Full Cicada Moon
Written by Marilyn Hilton
It’s 1969, and the Apollo 11 mission is getting ready to go to the moon. But for half-black, half-Japanese Mimi, moving to a predominantly white Vermont town is enough to make her feel alien. Suddenly, Mimi’s appearance is all anyone notices. She struggles to fit in with her classmates, even as she fights for her right to stand out by entering science competitions and joining Shop Class instead of Home Ec. And even though teachers and neighbors balk at her mixed-race family and her refusals to conform, Mimi’s dreams of becoming an astronaut never fade-no matter how many times she’s told no. This historical middle-grade novel is told in poems from Mimi’s perspective over the course of one year in her new town and shows readers that positive change can start with just one person speaking up.
Primary Source Pairing:
Mimi’s dream of becoming an astronaut is strong despite the fact she is continually told no. In 1969, Mimi has many societal and stereotypical barriers working against her goals and dreams. She is not one to let these hold her back. In a beautifully written story, we learn of Mimi’s struggles and successes in academics, in her school, with her friends, and in her community. While this is technically historical fiction, it is interesting to think critically about what has changed since the time period of this book’s setting and what has remained the same.
For this primary source pairing, invite students to study an image of Mae Carol Jemison, the first African American woman NASA astronaut who traveled on the Space Shuttle Endeavour on September 12, 1992.
Consider also the timeline of events following the time period of the setting of our story. See below for additional resources on these events in history.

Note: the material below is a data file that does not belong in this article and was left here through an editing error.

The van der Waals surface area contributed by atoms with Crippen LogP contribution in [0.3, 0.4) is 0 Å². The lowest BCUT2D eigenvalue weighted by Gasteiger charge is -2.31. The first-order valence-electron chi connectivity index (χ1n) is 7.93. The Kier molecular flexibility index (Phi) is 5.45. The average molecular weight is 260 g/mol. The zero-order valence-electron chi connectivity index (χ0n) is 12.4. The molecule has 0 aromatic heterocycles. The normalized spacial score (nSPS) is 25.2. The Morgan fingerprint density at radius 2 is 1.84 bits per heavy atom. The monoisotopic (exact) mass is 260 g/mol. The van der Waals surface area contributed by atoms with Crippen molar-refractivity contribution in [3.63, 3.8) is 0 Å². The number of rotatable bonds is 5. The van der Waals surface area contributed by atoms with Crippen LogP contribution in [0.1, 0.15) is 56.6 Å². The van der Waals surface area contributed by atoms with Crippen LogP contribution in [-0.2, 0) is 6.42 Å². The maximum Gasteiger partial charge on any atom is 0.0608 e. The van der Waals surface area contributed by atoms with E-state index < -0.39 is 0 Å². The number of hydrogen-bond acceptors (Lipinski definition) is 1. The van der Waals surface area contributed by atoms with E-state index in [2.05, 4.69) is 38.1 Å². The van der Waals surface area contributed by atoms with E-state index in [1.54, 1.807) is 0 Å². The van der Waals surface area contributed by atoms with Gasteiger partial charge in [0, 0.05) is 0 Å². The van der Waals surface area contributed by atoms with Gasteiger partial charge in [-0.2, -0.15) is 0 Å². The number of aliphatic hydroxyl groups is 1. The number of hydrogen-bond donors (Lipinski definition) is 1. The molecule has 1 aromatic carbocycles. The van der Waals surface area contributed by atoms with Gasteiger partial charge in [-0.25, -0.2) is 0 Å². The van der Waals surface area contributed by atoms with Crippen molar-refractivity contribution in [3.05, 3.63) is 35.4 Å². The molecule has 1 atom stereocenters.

1969: Full Cicada Moon time period of the setting
July 16, 1969 – July 24, 1969 – Apollo 11 space mission
1972 – Title IX passed to prohibit discrimination against girls and women in federally-funded education, including in athletics programs.
June 18, 1983 – Sally Ride became the first US woman astronaut when she flew on the space shuttle Challenger.
September 12, 1992 – Mae Carol Jemison, the first African American woman NASA astronaut who traveled on the Space Shuttle Endeavour.
Questions for Discussion:
- Describe what you see.
- What do you notice first?
- What people and objects are shown?
- How are they arranged?
- What is the physical setting?
- What, if any, words do you see?
- What other details can you see?
- What’s happening in the image?
- What can you learn from examining this image?
Book Cover and Summary: Follett
Mae Carol Jemison photograph: Wikimedia.org
- Apollo 11 Photo Gallery: NASA
- First Men on the Moon: 45 Years Later Photo Gallery: US News and World Report, specifically this image lower on the page (scroll down): American Servicemen looking at Saigon Newspaper reporting on Apollo 11
- Newspaper Collection Reporting Apollo 11: NY Daily News
- Sally Ride Biography and Photo Gallery: NASA
- Title IX Legislation: The United States Department of Justice